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Deciding whether to tell people that you are living with HIV

Because of stigma, many people living with HIV think quite carefully about whether to tell people that they have HIV or not. One way that some people avoid experiences of stigma and discrimination is by not telling others.

In a great many situations, HIV simply isn’t relevant and is unlikely to come up in conversation. Many people living with HIV decide that the majority of people they come into contact with have no need to know about their health status.

On the other hand, making someone aware of their HIV status may be the single most powerful thing that a person living with HIV can do to fight stigma.

Deciding who to talk to about HIV is a very personal decision, and what is right for one person won’t necessarily be right for another person.

“In my church, I’ve never really alluded to having HIV, because I don’t know how they would think.”

There can sometimes be advantages to telling people you trust or people who will be able to help or support you in some way. If they understand what you are going through, they may be able to give you the love and support you need. Sharing a confidence can sometimes make a relationship stronger.

“I understand the stigma, and people also think it’s a private health issue, so that’s why people do keep their status to themselves because it’s a very confidential matter, I can appreciate why. But to me, I just think the power of being very public and unashamed of your HIV status is quite an empowering thing. It helped me with dealing with my diagnosis, to be completely up front and public about it, in the most public way possible, which was putting it on Facebook.”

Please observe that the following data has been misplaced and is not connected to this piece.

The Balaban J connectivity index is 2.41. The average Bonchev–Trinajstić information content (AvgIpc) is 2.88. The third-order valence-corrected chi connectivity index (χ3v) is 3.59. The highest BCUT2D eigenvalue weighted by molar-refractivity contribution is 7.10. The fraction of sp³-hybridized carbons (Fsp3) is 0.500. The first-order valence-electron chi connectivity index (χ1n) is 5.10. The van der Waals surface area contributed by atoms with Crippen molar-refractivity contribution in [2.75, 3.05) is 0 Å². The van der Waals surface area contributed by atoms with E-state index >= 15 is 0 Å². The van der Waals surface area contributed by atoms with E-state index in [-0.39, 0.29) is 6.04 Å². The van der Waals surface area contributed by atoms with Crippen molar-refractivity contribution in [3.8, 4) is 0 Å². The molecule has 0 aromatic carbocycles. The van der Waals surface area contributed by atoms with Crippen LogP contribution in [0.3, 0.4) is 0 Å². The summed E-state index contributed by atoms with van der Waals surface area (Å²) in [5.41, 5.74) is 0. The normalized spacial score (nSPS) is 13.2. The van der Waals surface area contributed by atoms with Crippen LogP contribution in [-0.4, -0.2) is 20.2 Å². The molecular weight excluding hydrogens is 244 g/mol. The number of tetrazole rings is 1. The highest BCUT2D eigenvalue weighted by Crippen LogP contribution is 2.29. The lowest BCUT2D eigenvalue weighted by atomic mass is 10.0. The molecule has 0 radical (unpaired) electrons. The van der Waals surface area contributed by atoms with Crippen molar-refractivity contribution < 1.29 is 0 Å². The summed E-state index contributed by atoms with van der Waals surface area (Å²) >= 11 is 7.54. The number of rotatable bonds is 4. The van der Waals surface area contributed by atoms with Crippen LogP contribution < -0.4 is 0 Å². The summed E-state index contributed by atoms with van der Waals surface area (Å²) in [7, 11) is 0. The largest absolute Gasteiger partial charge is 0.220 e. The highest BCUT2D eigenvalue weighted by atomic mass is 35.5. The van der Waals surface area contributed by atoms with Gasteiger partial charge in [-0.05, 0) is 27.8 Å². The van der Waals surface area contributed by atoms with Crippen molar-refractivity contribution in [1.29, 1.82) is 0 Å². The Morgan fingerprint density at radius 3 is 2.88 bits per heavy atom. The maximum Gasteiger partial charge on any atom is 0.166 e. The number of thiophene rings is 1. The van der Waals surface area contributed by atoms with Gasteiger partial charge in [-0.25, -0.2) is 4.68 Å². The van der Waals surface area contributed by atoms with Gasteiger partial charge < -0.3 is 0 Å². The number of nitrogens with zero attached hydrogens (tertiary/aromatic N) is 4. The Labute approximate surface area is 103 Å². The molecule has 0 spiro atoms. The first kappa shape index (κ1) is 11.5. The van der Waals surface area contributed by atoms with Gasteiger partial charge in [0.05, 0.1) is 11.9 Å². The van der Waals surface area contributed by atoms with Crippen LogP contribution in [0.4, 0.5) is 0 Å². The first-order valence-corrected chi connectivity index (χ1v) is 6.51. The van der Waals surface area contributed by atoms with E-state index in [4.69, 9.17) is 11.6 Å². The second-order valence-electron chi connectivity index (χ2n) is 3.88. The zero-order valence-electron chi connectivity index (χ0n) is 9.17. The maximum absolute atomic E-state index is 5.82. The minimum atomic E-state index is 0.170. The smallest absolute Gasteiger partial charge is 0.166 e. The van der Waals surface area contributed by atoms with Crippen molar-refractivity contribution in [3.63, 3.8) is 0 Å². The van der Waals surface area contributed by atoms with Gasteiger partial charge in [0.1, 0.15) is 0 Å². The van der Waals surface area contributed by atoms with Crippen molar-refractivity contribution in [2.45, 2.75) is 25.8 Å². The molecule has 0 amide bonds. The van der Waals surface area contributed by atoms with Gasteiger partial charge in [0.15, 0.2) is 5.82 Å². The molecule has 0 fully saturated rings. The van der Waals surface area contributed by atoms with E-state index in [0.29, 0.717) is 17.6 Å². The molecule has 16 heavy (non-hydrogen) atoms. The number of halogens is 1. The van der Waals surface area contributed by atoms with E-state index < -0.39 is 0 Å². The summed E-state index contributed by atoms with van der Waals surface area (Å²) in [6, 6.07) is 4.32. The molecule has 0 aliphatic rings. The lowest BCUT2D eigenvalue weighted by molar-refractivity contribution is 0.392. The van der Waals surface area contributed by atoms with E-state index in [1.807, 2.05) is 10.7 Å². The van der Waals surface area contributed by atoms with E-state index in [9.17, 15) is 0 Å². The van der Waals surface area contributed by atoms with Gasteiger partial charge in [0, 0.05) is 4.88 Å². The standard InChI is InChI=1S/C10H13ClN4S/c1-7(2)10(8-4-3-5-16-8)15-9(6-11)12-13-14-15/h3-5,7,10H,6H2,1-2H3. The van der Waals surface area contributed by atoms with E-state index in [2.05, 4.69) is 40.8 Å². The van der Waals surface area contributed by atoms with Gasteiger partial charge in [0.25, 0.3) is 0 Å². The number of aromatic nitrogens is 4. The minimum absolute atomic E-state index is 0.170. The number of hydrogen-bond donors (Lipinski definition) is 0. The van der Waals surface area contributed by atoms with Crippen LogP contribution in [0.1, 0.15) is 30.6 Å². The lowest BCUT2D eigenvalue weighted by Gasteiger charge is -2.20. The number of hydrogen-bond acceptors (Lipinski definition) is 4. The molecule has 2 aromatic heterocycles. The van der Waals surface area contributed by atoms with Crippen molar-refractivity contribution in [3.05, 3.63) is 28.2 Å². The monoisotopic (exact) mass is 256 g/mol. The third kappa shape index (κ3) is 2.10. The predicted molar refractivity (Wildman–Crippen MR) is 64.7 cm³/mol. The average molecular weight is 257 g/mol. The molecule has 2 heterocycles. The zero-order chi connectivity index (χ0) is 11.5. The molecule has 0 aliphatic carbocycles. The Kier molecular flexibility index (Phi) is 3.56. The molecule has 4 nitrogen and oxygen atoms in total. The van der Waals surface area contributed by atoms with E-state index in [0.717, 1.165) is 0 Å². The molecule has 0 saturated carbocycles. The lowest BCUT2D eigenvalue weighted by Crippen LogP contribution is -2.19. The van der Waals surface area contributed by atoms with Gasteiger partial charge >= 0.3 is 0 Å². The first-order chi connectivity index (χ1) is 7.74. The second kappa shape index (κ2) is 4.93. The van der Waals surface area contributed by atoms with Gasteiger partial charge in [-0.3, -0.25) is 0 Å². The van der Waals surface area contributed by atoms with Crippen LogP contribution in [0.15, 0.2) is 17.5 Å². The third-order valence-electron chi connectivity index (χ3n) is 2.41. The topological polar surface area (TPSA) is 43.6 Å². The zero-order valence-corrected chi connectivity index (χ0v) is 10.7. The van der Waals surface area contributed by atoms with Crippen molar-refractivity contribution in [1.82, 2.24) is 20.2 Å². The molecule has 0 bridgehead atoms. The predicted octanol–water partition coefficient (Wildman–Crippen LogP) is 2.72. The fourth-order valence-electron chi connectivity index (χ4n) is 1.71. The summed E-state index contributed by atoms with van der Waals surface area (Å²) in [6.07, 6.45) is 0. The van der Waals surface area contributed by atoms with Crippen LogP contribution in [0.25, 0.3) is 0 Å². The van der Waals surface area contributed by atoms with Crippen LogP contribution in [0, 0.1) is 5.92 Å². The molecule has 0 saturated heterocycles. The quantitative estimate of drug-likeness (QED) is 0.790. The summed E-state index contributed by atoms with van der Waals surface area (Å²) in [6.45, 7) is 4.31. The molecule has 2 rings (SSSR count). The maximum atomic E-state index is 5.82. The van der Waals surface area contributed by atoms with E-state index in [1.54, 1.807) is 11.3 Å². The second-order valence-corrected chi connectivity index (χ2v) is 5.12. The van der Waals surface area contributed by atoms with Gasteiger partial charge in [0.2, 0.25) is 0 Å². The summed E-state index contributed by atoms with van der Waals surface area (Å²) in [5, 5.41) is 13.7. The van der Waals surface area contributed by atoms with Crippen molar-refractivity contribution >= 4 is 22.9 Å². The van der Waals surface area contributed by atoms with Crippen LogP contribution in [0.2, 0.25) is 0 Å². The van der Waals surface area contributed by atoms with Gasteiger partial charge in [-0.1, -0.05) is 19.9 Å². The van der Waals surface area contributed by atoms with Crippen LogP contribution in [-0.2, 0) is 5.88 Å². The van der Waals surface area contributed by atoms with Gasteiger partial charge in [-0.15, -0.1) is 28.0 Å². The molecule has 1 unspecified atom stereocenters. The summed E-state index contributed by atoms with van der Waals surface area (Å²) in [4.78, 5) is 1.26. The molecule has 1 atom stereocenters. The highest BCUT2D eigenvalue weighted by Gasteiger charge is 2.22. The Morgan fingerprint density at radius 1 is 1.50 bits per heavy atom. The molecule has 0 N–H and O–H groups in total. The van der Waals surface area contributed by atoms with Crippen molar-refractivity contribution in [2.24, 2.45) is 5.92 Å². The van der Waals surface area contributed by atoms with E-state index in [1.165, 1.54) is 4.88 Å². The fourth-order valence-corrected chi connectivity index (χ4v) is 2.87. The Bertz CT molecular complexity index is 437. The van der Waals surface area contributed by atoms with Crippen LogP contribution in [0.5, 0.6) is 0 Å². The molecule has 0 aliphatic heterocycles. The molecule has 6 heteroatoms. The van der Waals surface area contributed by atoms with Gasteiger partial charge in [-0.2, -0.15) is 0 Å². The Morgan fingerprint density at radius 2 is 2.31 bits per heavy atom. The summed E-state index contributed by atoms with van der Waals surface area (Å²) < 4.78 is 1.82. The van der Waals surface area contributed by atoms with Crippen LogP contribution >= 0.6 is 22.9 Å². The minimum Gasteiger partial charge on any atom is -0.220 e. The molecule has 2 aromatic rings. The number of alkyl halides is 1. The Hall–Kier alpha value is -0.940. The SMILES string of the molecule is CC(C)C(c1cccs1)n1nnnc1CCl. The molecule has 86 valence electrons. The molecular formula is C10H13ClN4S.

Sometimes people respond in an unkind or hurtful way. But this probably happens less often than many people think. Most people living with HIV find that sharing their HIV status with someone they trust is a positive experience.

“I can’t give it to anyone, so why would I need to tell anyone?”

Telling people that you are living with HIV is more likely to be a positive experience if you are careful about who you choose to tell and how you have the conversation. Here are five questions to ask yourself each time you are thinking about telling someone that you have HIV.

Why do you want to tell them?

It’s easier to be sure that telling someone is a good idea if you have a clear idea about what telling them could achieve – what benefits are you hoping for? You might think that if they knew, they could give you some help or support. Think about whether these expectations are realistic.

There may be some people you are very close to who you feel ‘should’ know. But think through the following questions, and check that it still seems a good idea.

How will they react?

Try thinking about how this new information will affect the person. Imagine the best way they could react – and the worst.

You might find yourself needing to reassure someone who is upset. You could be asked how you acquired HIV, and the news could tap into someone’s prejudices and attitudes about sexuality, morality or illness. You might find it helpful to have factual leaflets about how HIV is – and is not – transmitted at hand to provide reassurance.